Earlier this summer, during a sudden (and panicked) realization that I desperately needed a job, I stumbled upon openings for the Serving Communities Internship Program (SCiP), which pairs post-secondary students with Alberta’s non-profit organizations to create positive changes in their community. The organizations register, create and post meaningful part-time internships to help achieve their mandates, and students gain practical skills, experience and networks, along with a $1000 bursary from the Government of Alberta — a pretty sweet deal, if you ask me!
As a student, it is often difficult to find a part-time job, let alone one that you actually care about. After working a series of retail jobs throughout my high school years and most of my undergrad career, finding an internship through SCiP was a breath of fresh air.
With the volume of internship postings and the diverse spectrum of opportunities — ranging from event planning, to curriculum development, to launching marketing campaigns — SCiP is applicable to any type of post-secondary student, regardless of their academic background.
You might wonder how competitive internships must be, and you might shy away because you may not have the right qualifications or relevant experience. To that I say: try anyway. One thousand bursaries are available in each program year; theoretically, you can complete one SCiP internship for every year of your degree, explore a range of different skills and make some extra cash.
You might wonder how competitive internships must be. To that I say: try anyway.
When I began applying for internships, it took me a few days of browsing to find a non-profit organization whose values aligned with my own. Ultimately, I applied for a position at B’s Supporting Youth Foundation, a charity that hosts a peer-led brown bag lunch program every Tuesday for various Edmonton Public and Catholic schools who are recognized as high needs.
What drew me to B’s was their mandate for social justice and praxis — their lunch programs were a kids-helping-kids approach, and I was honoured to participate and chat with the volunteers and youth about the importance of what they were doing.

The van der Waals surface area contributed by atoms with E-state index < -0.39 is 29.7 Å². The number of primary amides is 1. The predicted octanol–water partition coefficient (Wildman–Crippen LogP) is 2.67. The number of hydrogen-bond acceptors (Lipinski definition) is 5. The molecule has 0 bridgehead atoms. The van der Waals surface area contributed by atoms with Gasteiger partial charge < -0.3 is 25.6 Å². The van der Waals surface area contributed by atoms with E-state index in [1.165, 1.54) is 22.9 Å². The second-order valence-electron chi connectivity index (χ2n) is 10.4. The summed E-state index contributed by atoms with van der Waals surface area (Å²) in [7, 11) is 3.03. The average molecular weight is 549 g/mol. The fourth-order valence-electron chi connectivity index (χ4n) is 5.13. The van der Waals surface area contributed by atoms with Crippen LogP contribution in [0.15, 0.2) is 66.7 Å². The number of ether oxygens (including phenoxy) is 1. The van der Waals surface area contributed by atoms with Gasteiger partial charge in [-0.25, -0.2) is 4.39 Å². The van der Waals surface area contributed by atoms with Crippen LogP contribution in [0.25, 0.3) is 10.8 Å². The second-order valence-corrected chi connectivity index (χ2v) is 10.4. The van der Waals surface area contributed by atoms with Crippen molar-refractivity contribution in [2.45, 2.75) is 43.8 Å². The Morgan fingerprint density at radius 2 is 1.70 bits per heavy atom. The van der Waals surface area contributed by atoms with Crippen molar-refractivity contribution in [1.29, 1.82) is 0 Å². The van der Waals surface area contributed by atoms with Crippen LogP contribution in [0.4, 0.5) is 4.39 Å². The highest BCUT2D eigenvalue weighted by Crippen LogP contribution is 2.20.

While I had applied for an administrative role, after my initial interview, I was offered a fundraising support position. It seemed my interviewers felt this was an area I would thrive in, and would also challenge me to try my hand at something new. Whatever skepticism and doubt I had about this position was immediately calmed when I met the lovely ladies I would now work for.
Every Tuesday morning, I am empowered to see positive changes happen with every lunch bag we make.
As a team, we outlined a contract, determined the number of hours I would need to complete to qualify for my bursary, as well as my responsibilities and tasks. Being a full-time student, I am grateful for the flexibility of my internship, with most tasks permitted to be completed independently and on my own time.
Interning for B’s has been the highlight of my year — I have, and continue to, gain so much more knowledge about the inner workings of the non-profit sector. But most importantly, I can confidently say that every Tuesday morning, I am empowered to see positive changes happen with every lunch bag we make.
Like most non-profits, B’s is 100% volunteer-run; SCiP provides an opportunity for it to take on special projects and initiatives that they otherwise would not have the capacity to do. My biggest regret is not having heard about SCiP earlier in my degree, but I hope that this will inspire you to do your own research, and help build your professional (and personal) experience. You will not regret it!
Student Voices is a WOA blog feature that presents the experiences and viewpoints of current Arts students. Through their posts, you’ll experience the creativity and passion of our students as they present glimpses into student life. The views and opinions expressed within these posts are solely those of the authors.